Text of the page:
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A New Nanoparticle Design for Imaging with Ultralow Powers of Near Infrared Light
Foundry staff and users have developed alloyed upconverting nanoparticles (UCNPs) that can be excited with low-powered lasers for sensitive and non-toxic imaging.
Significance and Impact
The nanocrystals can be imaged with low-energy light at laser intensities over 300-fold lower than needed for previous comparably sized UCNPs, leading to advanced imaging of light-sensitive systems, such as high-precision surgeries.
- Researchers discovered that UCNPs with fully alloyed lanthanide compositions produce the brightest emissions, overturning decades of previous work which suggested low lanthanide doping levels are superior.
- It was determined that the lanthanide erbium, commonly used in UCNPs to emit light, can adopt a second role to enhance the UCNP absorption. The new UCNPs are brighter over a 10,000-fold range of excitation powers.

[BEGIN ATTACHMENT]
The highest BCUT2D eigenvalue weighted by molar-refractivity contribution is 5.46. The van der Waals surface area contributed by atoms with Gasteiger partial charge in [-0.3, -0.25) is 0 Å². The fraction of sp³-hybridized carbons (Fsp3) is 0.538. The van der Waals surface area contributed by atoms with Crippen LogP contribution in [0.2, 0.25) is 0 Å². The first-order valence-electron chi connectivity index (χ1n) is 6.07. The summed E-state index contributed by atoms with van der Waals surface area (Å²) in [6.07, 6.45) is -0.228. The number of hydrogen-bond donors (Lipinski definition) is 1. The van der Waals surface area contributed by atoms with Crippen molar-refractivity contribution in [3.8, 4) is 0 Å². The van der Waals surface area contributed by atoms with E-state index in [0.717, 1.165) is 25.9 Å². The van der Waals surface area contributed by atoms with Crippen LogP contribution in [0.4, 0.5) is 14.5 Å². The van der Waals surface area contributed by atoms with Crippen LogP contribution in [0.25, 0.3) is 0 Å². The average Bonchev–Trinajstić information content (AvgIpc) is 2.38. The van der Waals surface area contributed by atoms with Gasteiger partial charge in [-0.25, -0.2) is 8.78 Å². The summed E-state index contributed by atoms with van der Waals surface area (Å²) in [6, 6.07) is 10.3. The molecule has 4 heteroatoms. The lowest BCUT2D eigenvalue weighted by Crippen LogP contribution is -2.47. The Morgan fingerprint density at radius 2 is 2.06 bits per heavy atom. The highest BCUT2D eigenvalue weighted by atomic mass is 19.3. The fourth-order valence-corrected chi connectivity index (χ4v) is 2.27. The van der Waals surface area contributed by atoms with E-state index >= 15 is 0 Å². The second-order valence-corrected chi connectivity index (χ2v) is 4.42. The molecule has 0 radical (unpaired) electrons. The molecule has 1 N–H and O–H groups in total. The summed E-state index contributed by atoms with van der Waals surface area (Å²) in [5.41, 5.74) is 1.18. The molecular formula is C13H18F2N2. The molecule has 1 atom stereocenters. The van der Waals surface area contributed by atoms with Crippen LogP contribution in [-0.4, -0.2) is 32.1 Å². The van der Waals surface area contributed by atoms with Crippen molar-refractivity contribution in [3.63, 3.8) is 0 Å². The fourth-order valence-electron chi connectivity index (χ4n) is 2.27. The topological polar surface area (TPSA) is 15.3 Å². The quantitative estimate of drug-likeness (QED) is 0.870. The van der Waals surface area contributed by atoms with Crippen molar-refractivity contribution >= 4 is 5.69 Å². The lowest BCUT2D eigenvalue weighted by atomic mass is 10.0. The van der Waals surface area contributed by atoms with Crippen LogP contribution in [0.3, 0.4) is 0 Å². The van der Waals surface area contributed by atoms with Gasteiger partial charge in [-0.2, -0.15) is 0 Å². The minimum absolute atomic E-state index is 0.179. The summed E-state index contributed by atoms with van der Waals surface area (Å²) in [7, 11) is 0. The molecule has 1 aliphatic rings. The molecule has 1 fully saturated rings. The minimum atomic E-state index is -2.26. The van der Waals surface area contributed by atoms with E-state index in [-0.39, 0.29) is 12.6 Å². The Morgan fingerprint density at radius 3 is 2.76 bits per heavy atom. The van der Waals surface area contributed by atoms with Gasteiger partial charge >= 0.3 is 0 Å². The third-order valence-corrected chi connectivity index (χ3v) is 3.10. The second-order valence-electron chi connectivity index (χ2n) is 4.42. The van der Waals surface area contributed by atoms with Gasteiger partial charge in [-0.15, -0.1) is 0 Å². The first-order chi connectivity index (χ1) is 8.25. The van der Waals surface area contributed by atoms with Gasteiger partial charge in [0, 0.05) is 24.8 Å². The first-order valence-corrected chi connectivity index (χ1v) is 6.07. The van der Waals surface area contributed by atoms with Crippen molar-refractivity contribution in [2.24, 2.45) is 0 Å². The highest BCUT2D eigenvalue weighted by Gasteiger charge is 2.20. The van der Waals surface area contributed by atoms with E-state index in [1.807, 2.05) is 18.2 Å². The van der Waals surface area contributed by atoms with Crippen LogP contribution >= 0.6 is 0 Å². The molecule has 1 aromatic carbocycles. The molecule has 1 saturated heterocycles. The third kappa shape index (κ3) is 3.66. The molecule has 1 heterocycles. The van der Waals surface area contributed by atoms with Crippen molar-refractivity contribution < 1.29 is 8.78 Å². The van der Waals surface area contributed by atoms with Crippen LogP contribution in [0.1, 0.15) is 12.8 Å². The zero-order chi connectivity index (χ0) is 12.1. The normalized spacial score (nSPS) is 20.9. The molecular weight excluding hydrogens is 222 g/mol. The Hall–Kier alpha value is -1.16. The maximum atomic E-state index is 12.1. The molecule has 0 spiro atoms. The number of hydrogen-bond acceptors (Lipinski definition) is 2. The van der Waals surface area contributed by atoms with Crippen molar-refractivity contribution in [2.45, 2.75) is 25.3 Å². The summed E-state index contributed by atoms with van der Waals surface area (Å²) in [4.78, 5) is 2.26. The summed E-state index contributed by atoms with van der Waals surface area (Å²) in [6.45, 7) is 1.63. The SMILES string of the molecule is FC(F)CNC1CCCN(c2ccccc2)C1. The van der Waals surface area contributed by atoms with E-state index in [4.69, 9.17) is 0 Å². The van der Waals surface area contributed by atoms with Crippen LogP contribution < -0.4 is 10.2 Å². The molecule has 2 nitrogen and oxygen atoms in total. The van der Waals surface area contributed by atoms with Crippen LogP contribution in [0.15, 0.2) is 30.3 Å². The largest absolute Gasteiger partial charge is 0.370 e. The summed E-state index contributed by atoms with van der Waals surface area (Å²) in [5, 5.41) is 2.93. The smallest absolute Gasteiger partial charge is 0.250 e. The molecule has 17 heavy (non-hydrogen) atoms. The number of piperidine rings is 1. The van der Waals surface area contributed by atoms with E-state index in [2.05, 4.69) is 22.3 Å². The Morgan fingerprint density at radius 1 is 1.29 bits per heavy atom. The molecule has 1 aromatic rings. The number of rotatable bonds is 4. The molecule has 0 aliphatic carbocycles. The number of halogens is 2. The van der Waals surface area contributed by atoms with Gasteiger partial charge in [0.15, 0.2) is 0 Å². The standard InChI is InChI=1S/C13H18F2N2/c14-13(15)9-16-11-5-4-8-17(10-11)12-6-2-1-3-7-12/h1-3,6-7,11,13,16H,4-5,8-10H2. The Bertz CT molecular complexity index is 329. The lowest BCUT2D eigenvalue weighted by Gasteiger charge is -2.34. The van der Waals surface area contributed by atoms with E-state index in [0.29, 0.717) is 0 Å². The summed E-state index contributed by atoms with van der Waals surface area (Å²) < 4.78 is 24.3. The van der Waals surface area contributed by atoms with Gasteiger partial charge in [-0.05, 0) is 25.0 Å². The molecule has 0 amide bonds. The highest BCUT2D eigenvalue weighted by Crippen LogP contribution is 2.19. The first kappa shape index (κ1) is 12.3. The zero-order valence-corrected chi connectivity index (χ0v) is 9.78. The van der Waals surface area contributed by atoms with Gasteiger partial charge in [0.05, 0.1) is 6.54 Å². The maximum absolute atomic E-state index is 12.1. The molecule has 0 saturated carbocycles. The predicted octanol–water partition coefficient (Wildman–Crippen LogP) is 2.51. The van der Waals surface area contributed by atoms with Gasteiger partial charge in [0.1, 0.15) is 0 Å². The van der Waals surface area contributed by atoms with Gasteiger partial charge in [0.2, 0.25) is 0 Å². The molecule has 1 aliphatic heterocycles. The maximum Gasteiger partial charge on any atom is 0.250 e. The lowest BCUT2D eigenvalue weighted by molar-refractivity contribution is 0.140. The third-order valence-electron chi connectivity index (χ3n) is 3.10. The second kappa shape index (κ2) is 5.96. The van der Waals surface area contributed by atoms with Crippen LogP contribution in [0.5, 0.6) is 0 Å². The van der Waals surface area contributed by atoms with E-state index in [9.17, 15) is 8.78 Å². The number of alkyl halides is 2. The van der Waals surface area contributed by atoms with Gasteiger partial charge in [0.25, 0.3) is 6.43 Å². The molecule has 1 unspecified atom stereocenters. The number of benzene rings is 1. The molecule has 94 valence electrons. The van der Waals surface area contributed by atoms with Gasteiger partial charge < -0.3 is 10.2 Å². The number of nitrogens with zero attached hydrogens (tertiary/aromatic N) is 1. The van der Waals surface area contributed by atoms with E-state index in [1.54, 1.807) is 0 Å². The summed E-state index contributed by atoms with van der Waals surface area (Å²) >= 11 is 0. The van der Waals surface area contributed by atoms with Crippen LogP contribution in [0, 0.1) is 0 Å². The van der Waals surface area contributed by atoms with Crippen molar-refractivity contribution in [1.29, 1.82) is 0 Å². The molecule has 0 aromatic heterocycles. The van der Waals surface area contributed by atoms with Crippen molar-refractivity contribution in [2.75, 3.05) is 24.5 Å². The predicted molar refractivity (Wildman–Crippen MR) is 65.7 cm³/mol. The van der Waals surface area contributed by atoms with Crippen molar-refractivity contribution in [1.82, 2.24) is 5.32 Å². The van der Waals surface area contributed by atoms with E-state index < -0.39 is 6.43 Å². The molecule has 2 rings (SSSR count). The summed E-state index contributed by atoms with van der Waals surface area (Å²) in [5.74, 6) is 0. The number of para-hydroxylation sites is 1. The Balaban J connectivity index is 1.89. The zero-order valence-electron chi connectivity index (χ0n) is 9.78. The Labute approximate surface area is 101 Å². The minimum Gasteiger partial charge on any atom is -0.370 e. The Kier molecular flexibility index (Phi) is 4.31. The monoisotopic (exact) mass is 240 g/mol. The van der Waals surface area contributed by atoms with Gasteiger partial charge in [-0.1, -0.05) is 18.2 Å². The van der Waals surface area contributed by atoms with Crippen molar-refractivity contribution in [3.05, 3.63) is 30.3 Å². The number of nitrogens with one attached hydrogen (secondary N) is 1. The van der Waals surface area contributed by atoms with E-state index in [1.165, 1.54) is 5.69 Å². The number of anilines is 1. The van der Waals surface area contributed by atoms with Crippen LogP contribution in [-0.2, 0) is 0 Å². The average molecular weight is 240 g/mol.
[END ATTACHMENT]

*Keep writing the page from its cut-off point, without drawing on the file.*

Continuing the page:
- The UCNPs are 12-15 nm in diameter, allowing them to penetrate deep into tissue. The team showed nanoparticles can be imaged several millimeters deep in live mice at excitation intensities well below those known to cause physiological damage.
B. Tian, A. Fernandez-Bravo, H. Najafiaghdam, N.A. Torquato, M.V. Altoe, A. Teitelboim, C.A. Tajon, Y. Tian, N.J. Borys, E.S. Barnard, M. Anwar, E.M Chan, P.J. Schuck, B.E. Cohen. Nat. Comm. (2018). 9 3082.